A few months ago, I discovered that IMDb users can download data about the films they have rated.
I’m a great lover of all things film related, but someone who’s even more of a film geek than me is my other half who’s had an IMDb account set up for several years now. Whether he’s watched a film at the cinema or at home, he’ll always rate them on IMDb afterwards so I was excited to look at the data to see what I could discover.
As there’s a lot of data to get through, this post will be the first in a series looking at what interesting analysis can be done with user ratings data from IMDb.
First of all, I wanted to create an overview of the number of films rated.
2013 was a busy year on the ratings front, but from 2014 onwards the number of ratings settles down to a relatively consistent level.
Let’s take a look at 2014 onwards in more detail to see how the number of ratings over the course of 2016 compare to 2014 and 2015…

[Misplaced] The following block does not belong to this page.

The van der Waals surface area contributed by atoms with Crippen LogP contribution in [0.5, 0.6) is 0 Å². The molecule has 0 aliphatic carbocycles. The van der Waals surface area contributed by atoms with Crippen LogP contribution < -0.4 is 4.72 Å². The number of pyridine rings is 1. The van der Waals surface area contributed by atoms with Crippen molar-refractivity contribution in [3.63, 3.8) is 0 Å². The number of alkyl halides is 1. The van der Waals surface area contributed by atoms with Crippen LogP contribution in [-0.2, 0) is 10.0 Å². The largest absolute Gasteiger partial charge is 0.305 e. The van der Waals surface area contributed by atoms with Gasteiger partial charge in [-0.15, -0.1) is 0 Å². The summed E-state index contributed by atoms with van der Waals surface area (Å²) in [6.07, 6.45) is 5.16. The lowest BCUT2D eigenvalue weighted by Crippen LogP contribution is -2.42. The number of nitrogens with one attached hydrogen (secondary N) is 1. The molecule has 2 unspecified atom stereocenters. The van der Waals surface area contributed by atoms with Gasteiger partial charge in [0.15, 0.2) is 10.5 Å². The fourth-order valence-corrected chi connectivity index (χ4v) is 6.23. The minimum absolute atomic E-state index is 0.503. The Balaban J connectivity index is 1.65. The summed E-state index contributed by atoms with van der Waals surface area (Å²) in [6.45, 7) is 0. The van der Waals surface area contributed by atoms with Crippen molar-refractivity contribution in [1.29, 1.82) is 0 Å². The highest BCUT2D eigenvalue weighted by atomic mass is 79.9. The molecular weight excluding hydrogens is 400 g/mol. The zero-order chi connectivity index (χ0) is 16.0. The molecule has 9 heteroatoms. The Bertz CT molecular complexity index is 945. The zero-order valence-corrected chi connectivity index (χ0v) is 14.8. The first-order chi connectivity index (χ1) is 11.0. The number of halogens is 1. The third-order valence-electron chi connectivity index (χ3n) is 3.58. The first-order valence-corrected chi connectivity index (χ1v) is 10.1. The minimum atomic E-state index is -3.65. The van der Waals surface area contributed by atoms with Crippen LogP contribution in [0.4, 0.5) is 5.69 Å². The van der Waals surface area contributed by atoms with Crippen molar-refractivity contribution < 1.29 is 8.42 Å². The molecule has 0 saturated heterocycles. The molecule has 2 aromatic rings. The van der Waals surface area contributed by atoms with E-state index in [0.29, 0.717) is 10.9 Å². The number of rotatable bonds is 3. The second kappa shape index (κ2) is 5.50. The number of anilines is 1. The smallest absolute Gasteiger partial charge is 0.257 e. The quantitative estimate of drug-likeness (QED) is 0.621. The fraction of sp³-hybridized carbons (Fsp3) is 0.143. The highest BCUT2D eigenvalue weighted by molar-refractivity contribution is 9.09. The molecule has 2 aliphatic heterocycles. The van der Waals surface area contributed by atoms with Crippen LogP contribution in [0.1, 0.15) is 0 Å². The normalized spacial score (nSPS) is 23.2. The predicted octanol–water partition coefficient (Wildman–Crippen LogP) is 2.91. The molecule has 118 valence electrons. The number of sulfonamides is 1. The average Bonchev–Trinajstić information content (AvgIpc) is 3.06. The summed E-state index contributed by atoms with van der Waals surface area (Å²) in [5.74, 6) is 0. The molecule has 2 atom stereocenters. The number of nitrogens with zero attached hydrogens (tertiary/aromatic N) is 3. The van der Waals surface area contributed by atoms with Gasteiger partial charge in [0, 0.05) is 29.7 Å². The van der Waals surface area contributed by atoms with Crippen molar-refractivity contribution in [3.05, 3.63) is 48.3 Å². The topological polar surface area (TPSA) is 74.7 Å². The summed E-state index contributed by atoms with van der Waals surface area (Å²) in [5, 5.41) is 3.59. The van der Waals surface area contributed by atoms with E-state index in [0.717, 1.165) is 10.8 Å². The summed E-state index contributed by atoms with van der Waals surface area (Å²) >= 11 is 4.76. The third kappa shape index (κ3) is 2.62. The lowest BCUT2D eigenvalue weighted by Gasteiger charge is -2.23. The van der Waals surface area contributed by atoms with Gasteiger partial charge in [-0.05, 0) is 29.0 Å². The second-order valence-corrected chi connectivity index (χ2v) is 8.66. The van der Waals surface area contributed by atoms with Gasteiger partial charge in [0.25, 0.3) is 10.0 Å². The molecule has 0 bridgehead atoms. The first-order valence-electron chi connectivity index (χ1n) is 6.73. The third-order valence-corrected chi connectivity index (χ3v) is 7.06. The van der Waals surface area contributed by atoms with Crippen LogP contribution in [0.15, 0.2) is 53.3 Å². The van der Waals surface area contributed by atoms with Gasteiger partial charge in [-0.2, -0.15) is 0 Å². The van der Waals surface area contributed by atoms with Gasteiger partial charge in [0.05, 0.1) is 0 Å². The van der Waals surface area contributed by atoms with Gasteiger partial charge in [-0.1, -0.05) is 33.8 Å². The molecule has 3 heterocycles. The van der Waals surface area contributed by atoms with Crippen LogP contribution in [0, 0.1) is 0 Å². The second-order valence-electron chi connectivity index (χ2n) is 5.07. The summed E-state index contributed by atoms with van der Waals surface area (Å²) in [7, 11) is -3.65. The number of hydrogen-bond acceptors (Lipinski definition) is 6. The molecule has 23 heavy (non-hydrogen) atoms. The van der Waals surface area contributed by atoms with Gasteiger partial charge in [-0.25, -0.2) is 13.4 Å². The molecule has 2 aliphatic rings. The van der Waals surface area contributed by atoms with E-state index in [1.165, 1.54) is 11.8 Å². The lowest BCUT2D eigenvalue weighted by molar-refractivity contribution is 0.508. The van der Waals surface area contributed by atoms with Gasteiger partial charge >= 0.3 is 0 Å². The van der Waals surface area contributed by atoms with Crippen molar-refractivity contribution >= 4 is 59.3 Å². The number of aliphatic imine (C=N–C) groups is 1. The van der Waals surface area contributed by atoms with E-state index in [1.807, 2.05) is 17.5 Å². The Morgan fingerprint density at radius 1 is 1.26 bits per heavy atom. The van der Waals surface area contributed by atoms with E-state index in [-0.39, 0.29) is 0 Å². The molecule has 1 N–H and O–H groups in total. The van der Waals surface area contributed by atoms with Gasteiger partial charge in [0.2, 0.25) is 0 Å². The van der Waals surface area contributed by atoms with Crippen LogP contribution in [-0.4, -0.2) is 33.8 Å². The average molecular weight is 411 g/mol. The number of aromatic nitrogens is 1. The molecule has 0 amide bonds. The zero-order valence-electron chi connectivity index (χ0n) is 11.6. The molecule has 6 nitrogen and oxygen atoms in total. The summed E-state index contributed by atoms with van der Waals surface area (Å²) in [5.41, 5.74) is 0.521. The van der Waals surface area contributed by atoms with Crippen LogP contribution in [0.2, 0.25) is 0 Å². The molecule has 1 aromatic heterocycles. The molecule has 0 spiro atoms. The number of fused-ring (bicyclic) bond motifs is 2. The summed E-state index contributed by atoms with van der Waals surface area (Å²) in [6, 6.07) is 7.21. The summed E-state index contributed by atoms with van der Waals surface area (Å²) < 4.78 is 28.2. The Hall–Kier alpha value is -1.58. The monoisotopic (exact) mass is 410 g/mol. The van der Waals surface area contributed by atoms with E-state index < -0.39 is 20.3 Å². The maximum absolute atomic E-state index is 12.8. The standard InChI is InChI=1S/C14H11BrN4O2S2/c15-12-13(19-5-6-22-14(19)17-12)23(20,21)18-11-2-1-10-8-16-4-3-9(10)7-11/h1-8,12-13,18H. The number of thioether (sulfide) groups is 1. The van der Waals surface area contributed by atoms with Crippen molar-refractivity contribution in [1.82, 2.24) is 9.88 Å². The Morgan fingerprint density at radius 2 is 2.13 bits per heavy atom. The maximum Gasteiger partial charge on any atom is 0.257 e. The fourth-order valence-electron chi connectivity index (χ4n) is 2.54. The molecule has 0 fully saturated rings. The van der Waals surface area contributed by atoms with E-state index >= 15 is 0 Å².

There are two things that caught my attention:
- 2016 got off to a good start, but it looks like the number of ratings tailed off in the second half of the year
- 2015 had a late surge in December, overtaking the total number of films rated in 2014 and 2016
Finally, I wanted to look at the number of films rated by day to see whether we tend to watch films on some days more than others.
Sunday is the most popular day for rating ( / watching) films, with Wednesday coming a close second (perhaps as a result of the Orange Wednesdays offer which has now finished).
On the other hand, we aren’t as likely to watch films on a Saturday or Tuesday (who knew!).
That’s a wrap for today folks, but in the next post in the series I’ll be looking at the distribution of ratings (Are the ratings skewed? What’s the average rating? How varied are the ratings?).
Click on the link below if you’d like to take a look at the code behind the charts in this post.
Thanks for reading this post!